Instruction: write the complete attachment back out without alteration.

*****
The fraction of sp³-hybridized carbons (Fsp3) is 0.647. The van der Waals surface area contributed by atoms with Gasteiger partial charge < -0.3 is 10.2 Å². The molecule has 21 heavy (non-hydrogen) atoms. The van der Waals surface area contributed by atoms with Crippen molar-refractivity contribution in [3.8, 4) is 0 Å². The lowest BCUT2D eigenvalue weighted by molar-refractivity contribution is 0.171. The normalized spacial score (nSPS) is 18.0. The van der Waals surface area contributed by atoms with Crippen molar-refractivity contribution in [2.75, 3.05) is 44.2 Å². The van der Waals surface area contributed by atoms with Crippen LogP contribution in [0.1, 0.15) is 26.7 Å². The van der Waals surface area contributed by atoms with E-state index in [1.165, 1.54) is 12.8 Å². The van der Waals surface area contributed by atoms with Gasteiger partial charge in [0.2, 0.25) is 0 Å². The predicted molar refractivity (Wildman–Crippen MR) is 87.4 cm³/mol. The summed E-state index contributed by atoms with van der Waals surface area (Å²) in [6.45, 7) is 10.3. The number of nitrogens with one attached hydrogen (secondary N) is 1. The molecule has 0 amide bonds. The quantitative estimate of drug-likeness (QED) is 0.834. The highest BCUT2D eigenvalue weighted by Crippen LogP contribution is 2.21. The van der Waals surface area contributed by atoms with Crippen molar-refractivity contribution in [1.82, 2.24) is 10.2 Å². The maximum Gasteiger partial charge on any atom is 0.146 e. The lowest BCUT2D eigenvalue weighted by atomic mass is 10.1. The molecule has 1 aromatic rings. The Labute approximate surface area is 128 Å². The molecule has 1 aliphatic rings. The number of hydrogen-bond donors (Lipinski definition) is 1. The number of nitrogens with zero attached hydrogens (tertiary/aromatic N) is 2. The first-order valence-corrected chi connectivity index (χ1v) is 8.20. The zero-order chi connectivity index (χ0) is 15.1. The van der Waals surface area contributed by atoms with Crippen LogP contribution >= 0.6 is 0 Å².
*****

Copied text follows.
The fraction of sp³-hybridized carbons (Fsp3) is 0.647. The van der Waals surface area contributed by atoms with Gasteiger partial charge < -0.3 is 10.2 Å². The molecule has 21 heavy (non-hydrogen) atoms. The van der Waals surface area contributed by atoms with Crippen molar-refractivity contribution in [3.8, 4) is 0 Å². The lowest BCUT2D eigenvalue weighted by molar-refractivity contribution is 0.171. The normalized spacial score (nSPS) is 18.0. The van der Waals surface area contributed by atoms with Crippen molar-refractivity contribution in [2.75, 3.05) is 44.2 Å². The van der Waals surface area contributed by atoms with Crippen LogP contribution in [0.1, 0.15) is 26.7 Å². The van der Waals surface area contributed by atoms with E-state index in [1.165, 1.54) is 12.8 Å². The van der Waals surface area contributed by atoms with Gasteiger partial charge in [0.2, 0.25) is 0 Å². The predicted molar refractivity (Wildman–Crippen MR) is 87.4 cm³/mol. The summed E-state index contributed by atoms with van der Waals surface area (Å²) in [6.45, 7) is 10.3. The number of nitrogens with one attached hydrogen (secondary N) is 1. The molecule has 0 amide bonds. The quantitative estimate of drug-likeness (QED) is 0.834. The highest BCUT2D eigenvalue weighted by Crippen LogP contribution is 2.21. The van der Waals surface area contributed by atoms with Crippen molar-refractivity contribution in [1.82, 2.24) is 10.2 Å². The maximum Gasteiger partial charge on any atom is 0.146 e. The lowest BCUT2D eigenvalue weighted by atomic mass is 10.1. The molecule has 1 aromatic rings. The Labute approximate surface area is 128 Å². The molecule has 1 aliphatic rings. The number of hydrogen-bond donors (Lipinski definition) is 1. The number of nitrogens with zero attached hydrogens (tertiary/aromatic N) is 2. The first-order valence-corrected chi connectivity index (χ1v) is 8.20. The zero-order chi connectivity index (χ0) is 15.1. The van der Waals surface area contributed by atoms with Crippen LogP contribution >= 0.6 is 0 Å².